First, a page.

Mr Orhnial: We are also doing
a full evaluation programme around this which includes a number
of surveys which will be able to tell us more about income distribution,
but the key thing will be making the link across from finalised
tax credits awards through to the families in question because
that is solid administrative data and also from Income Support/Job
Seekers Allowance data for those who are in receipt of Income
Support/Job Seekers Allowance. That will be the most solid data.
Q25 Ms Keeble: It would be very helpful
to have information about the design of the surveys, and perhaps
that could be put in. I am very conscious that you used to be
the Education Minister and therefore know about the problems of
people with literacy difficulties, so how can a paper-based system
with a reminder which is a chase-up also in writing actually tackle
the difficulties of people who get these things through the post
and just cannot read them? You mentioned about Sure Start and
I have also been to Sure Start to talk about this and leafleting
school gates and the whole bit. What is the Government doing about
looking at working through institutions such as Sure Start to
encourage take-up and encashment of the vouchers?
Mr Lewis: I think you raise a
really, really important issue. For some of the most difficult
to reach people we have to use innovative and different methods
in order to do that. As a consequence of that we have a number
of partner organisationsSure Start, public services, voluntary
organisations, social housing providerswhich we are trying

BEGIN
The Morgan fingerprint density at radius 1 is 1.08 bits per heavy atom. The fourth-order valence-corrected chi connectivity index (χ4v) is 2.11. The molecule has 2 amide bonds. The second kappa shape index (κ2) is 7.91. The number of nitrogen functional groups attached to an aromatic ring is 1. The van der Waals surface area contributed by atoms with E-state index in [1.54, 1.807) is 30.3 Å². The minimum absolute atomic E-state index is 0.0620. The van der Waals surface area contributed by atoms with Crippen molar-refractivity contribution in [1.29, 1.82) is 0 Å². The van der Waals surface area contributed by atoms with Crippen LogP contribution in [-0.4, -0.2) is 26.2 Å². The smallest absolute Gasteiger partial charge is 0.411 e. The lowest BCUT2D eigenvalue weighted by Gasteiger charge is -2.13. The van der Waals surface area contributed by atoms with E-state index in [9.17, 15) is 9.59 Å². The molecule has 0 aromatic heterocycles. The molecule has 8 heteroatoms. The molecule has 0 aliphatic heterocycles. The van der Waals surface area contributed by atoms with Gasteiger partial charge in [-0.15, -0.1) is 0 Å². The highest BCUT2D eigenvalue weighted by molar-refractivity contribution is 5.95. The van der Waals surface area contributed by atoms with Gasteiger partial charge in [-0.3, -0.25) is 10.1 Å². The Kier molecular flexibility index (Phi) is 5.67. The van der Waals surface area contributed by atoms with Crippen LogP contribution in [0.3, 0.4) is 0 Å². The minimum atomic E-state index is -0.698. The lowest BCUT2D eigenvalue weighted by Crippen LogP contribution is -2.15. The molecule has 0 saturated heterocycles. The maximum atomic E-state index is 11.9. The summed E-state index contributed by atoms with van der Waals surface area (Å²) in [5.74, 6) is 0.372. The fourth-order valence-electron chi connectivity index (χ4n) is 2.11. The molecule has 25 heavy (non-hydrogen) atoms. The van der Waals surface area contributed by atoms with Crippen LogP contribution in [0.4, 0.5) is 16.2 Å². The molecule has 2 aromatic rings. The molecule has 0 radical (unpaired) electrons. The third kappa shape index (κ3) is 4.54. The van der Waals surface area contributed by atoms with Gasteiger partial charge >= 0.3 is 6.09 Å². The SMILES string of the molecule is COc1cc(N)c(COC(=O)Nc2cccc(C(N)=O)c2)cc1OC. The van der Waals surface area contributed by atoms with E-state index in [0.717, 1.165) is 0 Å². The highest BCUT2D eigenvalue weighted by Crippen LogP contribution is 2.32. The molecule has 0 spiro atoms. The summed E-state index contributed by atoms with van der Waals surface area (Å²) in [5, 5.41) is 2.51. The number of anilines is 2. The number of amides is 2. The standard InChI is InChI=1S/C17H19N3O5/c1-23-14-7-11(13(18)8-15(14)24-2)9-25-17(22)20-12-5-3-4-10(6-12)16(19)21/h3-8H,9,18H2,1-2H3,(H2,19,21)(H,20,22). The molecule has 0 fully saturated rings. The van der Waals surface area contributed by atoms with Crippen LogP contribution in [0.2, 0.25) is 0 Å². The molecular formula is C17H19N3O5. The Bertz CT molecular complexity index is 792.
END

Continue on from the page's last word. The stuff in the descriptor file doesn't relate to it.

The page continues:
to use as a conduit to get to many of those people for whom simply
receiving, like you say, information through the post in writing
will not make the blindest bit of difference, so we are doing
that. Do I think we can do that even better? Do I think we can
have even more imaginative partnerships? I suspect we could and
we need to build on what we are doing at the moment, but there
is a recognition that for some parents simply writing to them
or communicating with them in the bog standard way will not be
a vehicle to ultimately get them to open accounts and also, of
course, to get them to make choices because part of this exercise
is to get families and parents to think about these issues and
to make choices for themselves, with support, and that is why,
as I say, being innovative and imaginative in the way we get to
the hard-to-reach financially or socially excluded families is
very, very important.
Q26 Ms Keeble: What kind of information
do you provide to parents about the child trust fund and at what
stage? What information do you provide about the different options?
Based on my previous question, I went into a Sure Start with one
of the providers once, partly by accident, but it was a revelation
for some of the parents to talk to a building society manager
about the different options. What kind of information is it and
how do you provide it?
Mr Lewis: We write to people,
we advertise on TV and radio, in the press, and on-line. We have
developed partnerships specifically with the voluntary sector.
We attend events where we are able to offer face-to-face advice
where we believe that parents are likely to be who will be in
receipt of the child trust fund. There is the use of women's magazines,
there are leaflets that are put out through organisations, and
I could list them, our partner organisations that I described